Once a Super Spud is able to walk and move their natural survival instinct is to, as quickly as possible, locate and hide forever in the nearest human rubbish tip.
Why rubbish tips? Simple: there are hardly any humans around. One of the three fundamental magic rules states: “If a human sees or hears a Super Spud, that Super Spud shall die instantly”. So avoiding humans at all cost is always priority number one for a Super Spud. But even then, nearly every animal in the world also wants to eat them, so you can’t blame a Super Spud for wanting to reach the relative safety of the rubbish tip and its confines.
Super Spuds have been alive now for nearly two years, so almost every rubbish tip in the world has been extensively developed into a Super Spud city. To the untrained eye, these Super Spud cities just look like a disorganized jumble of, well, rubbish. But search deep within the rubbish and you’ll find networks of streets, rows of houses, stadiums, cinema complexes and, depending on the size of the rubbish tip, even a theme park or water park! In circumstances where a rubbish tip has used all the available land and the humans have covered it with grass - to make it seem like a natural hill - the Super Spud city is simply built underground and carved out of the compacted rubbish. Generally though, despite the protection against seagull attacks an underground city provides, Super Spuds prefer an open-plan rubbish tip and the feel of fresh air on their faces. Defence is always a number one priority in any Super Spud city, as each city regularly faces attacks from seagulls, foxes, evil bands of rogue Brussels sprouts flavours and methane gas explosions. Most cities are equipped with surface-to-air pencil launchers (SAP) to take down seagulls; and usually there are a large volume of heroic steak and spinach flavours to protect the inhabitants of each city.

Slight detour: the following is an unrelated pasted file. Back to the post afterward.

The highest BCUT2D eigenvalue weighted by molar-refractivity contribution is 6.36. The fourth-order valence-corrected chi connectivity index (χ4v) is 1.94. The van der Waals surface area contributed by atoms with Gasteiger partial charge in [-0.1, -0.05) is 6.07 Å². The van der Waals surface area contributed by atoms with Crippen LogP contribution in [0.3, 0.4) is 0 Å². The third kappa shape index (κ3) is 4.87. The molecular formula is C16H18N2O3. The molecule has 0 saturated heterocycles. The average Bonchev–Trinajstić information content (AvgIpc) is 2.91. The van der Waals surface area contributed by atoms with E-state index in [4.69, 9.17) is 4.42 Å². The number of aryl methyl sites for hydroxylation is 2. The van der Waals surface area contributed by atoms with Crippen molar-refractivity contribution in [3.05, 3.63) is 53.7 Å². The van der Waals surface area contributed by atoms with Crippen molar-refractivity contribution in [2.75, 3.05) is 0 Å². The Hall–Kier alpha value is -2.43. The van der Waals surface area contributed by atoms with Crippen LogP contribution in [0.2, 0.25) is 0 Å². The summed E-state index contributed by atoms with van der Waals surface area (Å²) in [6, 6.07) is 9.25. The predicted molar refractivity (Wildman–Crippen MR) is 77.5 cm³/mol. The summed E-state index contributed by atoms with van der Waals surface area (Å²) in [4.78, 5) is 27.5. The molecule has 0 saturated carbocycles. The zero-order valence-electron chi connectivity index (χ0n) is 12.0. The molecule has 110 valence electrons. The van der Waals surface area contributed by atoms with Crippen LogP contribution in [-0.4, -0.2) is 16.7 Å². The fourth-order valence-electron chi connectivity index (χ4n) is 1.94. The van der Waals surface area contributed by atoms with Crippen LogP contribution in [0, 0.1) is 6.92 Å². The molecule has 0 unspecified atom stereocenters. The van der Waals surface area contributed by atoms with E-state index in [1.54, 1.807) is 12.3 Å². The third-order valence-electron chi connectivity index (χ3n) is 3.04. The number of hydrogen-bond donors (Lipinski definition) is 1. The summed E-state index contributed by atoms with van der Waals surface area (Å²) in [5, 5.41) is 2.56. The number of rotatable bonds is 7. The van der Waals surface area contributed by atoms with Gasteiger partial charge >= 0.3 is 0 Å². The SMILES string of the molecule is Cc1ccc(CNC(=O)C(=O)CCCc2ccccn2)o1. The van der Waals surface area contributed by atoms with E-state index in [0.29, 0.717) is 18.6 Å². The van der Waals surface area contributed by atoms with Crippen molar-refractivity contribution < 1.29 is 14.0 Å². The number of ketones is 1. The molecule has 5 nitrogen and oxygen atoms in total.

The lifespan of a Super Spud outside of a city is roughly three to four hours. Inside of a city though, they can potentially live forever as the only way a Super Spud can die is through a puncture of its package or being seen by a human. The picture below is a rubbish tip. That’s the opinion of any human looking at it, except it’s actually Mt Jago – a Super Spud city with a population of 800 Super Spuds. Mt Jago is actually quite a dangerous city for a Super Spud to live in, due to the large volume of jagged scrap metal that can easily puncture a Super Spud’s packaging; however, many Super Spuds choose to live there for the year long blue skies and warm temperatures.
As you can see from the picture above, appearances can be deceiving. Super Spuds are masters of disguise and extremely capable at turning human waste to their advantage. Next time you pass by a rubbish tip or landfill think about the hundreds of Super Spuds who call it their home, and if you happen to see thousands of seagulls circling overhead, pray that the Super Spuds are able to defend against them!